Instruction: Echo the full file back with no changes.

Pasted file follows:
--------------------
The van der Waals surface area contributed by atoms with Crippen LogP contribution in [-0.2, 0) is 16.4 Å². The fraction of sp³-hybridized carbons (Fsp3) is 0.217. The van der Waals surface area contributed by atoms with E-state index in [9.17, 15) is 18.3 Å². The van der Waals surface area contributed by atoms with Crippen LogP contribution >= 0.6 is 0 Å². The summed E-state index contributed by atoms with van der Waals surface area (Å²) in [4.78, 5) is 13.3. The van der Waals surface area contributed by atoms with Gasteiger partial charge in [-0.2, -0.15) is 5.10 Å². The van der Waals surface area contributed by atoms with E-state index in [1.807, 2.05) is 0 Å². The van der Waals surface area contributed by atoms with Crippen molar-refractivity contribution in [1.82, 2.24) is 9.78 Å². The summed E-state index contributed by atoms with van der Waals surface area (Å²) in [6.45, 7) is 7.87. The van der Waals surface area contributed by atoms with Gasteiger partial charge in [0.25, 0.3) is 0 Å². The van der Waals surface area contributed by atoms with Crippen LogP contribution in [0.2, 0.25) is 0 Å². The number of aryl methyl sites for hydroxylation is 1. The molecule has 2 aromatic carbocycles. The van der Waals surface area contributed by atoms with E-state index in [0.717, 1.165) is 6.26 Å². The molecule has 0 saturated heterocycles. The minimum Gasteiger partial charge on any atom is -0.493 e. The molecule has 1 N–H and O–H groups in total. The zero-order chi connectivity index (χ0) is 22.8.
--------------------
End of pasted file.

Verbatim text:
The van der Waals surface area contributed by atoms with Crippen LogP contribution in [-0.2, 0) is 16.4 Å². The fraction of sp³-hybridized carbons (Fsp3) is 0.217. The van der Waals surface area contributed by atoms with E-state index in [9.17, 15) is 18.3 Å². The van der Waals surface area contributed by atoms with Crippen LogP contribution >= 0.6 is 0 Å². The summed E-state index contributed by atoms with van der Waals surface area (Å²) in [4.78, 5) is 13.3. The van der Waals surface area contributed by atoms with Gasteiger partial charge in [-0.2, -0.15) is 5.10 Å². The van der Waals surface area contributed by atoms with E-state index in [1.807, 2.05) is 0 Å². The van der Waals surface area contributed by atoms with Crippen molar-refractivity contribution in [1.82, 2.24) is 9.78 Å². The summed E-state index contributed by atoms with van der Waals surface area (Å²) in [6.45, 7) is 7.87. The van der Waals surface area contributed by atoms with Gasteiger partial charge in [0.25, 0.3) is 0 Å². The van der Waals surface area contributed by atoms with Crippen LogP contribution in [0.2, 0.25) is 0 Å². The number of aryl methyl sites for hydroxylation is 1. The molecule has 2 aromatic carbocycles. The van der Waals surface area contributed by atoms with E-state index in [0.717, 1.165) is 6.26 Å². The molecule has 0 saturated heterocycles. The minimum Gasteiger partial charge on any atom is -0.493 e. The molecule has 1 N–H and O–H groups in total. The zero-order chi connectivity index (χ0) is 22.8.